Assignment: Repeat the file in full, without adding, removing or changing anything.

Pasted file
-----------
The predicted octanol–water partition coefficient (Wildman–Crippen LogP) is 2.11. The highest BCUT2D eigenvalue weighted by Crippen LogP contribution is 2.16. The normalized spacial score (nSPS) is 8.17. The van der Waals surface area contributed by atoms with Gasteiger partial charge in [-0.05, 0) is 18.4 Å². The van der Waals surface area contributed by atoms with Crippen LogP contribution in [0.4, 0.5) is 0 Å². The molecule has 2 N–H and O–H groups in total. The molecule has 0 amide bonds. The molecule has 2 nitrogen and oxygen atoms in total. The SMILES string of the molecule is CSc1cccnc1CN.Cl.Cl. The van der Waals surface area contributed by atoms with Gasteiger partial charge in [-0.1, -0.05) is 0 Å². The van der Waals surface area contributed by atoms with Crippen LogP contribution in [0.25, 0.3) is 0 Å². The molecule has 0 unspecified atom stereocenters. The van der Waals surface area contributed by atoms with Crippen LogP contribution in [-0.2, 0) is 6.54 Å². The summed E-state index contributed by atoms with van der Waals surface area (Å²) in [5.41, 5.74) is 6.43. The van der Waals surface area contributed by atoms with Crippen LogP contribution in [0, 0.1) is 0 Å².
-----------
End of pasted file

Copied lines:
The predicted octanol–water partition coefficient (Wildman–Crippen LogP) is 2.11. The highest BCUT2D eigenvalue weighted by Crippen LogP contribution is 2.16. The normalized spacial score (nSPS) is 8.17. The van der Waals surface area contributed by atoms with Gasteiger partial charge in [-0.05, 0) is 18.4 Å². The van der Waals surface area contributed by atoms with Crippen LogP contribution in [0.4, 0.5) is 0 Å². The molecule has 2 N–H and O–H groups in total. The molecule has 0 amide bonds. The molecule has 2 nitrogen and oxygen atoms in total. The SMILES string of the molecule is CSc1cccnc1CN.Cl.Cl. The van der Waals surface area contributed by atoms with Gasteiger partial charge in [-0.1, -0.05) is 0 Å². The van der Waals surface area contributed by atoms with Crippen LogP contribution in [0.25, 0.3) is 0 Å². The molecule has 0 unspecified atom stereocenters. The van der Waals surface area contributed by atoms with Crippen LogP contribution in [-0.2, 0) is 6.54 Å². The summed E-state index contributed by atoms with van der Waals surface area (Å²) in [5.41, 5.74) is 6.43. The van der Waals surface area contributed by atoms with Crippen LogP contribution in [0, 0.1) is 0 Å².